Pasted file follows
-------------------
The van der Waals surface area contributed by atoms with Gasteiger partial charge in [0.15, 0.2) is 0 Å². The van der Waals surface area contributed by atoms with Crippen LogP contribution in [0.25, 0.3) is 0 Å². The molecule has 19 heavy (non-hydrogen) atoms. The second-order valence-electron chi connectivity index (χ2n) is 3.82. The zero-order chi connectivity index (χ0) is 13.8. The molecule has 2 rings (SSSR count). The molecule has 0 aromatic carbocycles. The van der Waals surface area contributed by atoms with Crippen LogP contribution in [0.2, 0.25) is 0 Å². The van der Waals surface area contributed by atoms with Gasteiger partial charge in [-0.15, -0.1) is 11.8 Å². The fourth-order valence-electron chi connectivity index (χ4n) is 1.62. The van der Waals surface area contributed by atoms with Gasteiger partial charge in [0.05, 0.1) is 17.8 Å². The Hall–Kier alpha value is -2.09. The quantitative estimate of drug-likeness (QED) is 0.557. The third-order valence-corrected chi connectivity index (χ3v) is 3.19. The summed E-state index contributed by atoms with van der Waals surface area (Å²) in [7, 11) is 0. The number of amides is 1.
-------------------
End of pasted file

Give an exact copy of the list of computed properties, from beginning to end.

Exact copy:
The van der Waals surface area contributed by atoms with Gasteiger partial charge in [0.15, 0.2) is 0 Å². The van der Waals surface area contributed by atoms with Crippen LogP contribution in [0.25, 0.3) is 0 Å². The molecule has 19 heavy (non-hydrogen) atoms. The second-order valence-electron chi connectivity index (χ2n) is 3.82. The zero-order chi connectivity index (χ0) is 13.8. The molecule has 2 rings (SSSR count). The molecule has 0 aromatic carbocycles. The van der Waals surface area contributed by atoms with Crippen LogP contribution in [0.2, 0.25) is 0 Å². The van der Waals surface area contributed by atoms with Gasteiger partial charge in [-0.15, -0.1) is 11.8 Å². The fourth-order valence-electron chi connectivity index (χ4n) is 1.62. The van der Waals surface area contributed by atoms with Gasteiger partial charge in [0.05, 0.1) is 17.8 Å². The Hall–Kier alpha value is -2.09. The quantitative estimate of drug-likeness (QED) is 0.557. The third-order valence-corrected chi connectivity index (χ3v) is 3.19. The summed E-state index contributed by atoms with van der Waals surface area (Å²) in [7, 11) is 0. The number of amides is 1.